This is how I envision the agents of Cyberspace when I expand on Gibson’s metaphors. They aren’t hovering yellow globes surrounded by rings of glowing ice, floating in an endless sea of neon constellations and transparent checkerboards. Hell, that sounds like a description of the Strip in Las Vegas. No, in my Cyberspace, the defenders of high-value systems are like the monsters of Doom 3–marauding demons that you do not want to mess with. These guys can rip you limb from limb, just like they do in the video game, but Gibson’s idea of a neurological interface means that monstrous anti-intruders can actually kill you, the hacker. This is far and away scarier than just watching your character’s health-o-meter dribble down to zero. Take enough damage, and you enter a state Gibson calls “flatline”–that’s when the system you’re doing battle with defeats you. In laymen’s terms, death. Could hacking enemy systems ever be so deeply–so biologically–risky?
Enough of Gibson’s ideas have come to fruition to tempt the imagination. In Neuromancer, Gibson used prosthetics and medical sci-fi to promote the idea of natural, organic and manufactured cybertnetic body parts playing almost equal roles in the human condition. He also used the concept of servitude to the electronic lifestyle prominently. Today, electronic dependency is the norm. Just think about how much you surf the web, how many people you know who’ve had pacemakers, prosthetic limbs, laser vision correction, or intra-ocular lenses, and how much time you’ve spent synchronizing your Palm or reloading your corrupted hard drives over the years–do you ever feel like a slave to all your gadgets? It’s ironic that Neuromancer, written exclusively on a typewriter in the early eighties, used all of these paradigms, not merely as flashy sci-fi predictions, but as essential plot devices.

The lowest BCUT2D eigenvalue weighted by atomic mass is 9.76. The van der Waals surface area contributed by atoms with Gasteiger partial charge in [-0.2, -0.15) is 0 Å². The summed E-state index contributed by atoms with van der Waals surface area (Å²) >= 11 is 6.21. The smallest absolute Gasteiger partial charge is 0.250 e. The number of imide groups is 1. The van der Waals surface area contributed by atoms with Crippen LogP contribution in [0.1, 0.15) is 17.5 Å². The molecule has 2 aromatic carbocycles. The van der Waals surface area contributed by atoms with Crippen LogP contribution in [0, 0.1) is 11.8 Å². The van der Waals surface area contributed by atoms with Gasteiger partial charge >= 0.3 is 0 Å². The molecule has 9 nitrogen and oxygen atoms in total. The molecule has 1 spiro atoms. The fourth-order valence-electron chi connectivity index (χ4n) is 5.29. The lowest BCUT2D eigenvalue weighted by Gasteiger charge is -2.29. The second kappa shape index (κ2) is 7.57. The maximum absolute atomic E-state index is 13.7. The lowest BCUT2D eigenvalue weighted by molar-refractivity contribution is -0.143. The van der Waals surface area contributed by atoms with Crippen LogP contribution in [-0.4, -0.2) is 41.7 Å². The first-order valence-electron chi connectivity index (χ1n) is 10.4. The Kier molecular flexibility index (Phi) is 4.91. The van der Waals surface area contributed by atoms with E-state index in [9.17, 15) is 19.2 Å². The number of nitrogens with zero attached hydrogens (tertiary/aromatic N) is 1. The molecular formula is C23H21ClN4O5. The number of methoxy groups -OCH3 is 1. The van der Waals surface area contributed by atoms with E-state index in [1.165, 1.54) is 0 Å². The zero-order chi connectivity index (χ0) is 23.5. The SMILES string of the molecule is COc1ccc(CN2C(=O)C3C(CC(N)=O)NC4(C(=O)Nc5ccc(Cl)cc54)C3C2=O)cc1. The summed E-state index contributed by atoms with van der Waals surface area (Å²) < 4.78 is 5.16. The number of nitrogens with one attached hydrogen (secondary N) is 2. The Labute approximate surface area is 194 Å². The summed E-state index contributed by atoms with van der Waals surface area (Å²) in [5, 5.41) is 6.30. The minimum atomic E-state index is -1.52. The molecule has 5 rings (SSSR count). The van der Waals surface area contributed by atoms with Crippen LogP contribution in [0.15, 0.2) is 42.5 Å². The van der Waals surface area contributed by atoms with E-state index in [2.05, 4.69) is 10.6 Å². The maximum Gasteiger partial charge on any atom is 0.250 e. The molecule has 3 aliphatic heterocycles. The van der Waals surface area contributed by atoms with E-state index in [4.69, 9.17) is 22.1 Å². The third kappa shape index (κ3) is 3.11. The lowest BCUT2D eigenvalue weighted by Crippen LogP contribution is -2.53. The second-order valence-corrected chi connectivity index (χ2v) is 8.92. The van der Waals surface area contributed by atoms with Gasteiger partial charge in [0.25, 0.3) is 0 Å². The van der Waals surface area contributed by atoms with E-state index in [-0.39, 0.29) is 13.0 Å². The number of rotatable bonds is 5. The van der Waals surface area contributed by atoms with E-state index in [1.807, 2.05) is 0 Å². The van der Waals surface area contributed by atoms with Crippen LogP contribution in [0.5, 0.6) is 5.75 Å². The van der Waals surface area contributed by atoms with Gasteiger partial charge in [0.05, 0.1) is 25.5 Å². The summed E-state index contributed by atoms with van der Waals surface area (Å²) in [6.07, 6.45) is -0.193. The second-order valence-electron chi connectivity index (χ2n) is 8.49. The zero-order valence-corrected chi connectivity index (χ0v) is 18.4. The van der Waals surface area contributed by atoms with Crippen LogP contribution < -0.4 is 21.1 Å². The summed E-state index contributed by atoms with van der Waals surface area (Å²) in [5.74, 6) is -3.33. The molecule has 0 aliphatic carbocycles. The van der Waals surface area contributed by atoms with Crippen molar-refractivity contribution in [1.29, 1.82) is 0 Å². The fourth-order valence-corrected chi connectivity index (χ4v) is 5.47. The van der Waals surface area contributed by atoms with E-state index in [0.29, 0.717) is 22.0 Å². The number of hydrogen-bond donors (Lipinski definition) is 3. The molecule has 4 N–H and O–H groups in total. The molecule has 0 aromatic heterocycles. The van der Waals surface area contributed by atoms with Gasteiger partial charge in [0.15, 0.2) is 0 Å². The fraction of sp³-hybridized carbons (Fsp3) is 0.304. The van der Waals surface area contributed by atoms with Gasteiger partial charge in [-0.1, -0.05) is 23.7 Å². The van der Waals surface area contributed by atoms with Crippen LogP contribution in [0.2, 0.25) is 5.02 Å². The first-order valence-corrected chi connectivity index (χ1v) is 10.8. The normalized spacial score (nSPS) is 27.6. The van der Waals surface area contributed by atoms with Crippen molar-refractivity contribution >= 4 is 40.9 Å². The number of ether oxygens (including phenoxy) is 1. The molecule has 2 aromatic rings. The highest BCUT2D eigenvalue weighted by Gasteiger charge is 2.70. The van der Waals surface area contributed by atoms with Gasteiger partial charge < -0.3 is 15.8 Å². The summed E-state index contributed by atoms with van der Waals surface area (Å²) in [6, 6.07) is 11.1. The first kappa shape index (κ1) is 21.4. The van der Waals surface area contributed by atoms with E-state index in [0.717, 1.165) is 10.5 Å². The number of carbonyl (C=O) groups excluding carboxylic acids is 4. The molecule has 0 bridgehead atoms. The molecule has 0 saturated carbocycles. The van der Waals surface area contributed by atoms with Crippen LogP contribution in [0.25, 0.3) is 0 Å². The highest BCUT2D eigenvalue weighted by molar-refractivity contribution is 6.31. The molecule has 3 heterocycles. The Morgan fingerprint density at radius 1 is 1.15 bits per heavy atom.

In another twenty years, more of the book’s ideas could come to light. Is it really a stretch to think you could control a Cyberspace alter-ego with your mind, when you can already control applications using natural motions? I recently read an article on Better Humans (see the blog link) about a technique that allowed human participants to draw on-screen graphics using thoughts and thoughts alone as their mechanism for manipulating a cursor. This could be the seed of the nervous system interface Gibson envisioned: a device which allows humans to interact with virtual electronic worlds using only their brains. Chuck the LCD display, keyboard and mouse, baby–we’re going neural.
In Part 2 of this blog, I’ll ramble about how advances in social networking and visualization could create the ultimate playground for industrial espianoge–a la Neuromancer. Give me a few weeks to write it up.
Do you think Neuromancer has dated itself?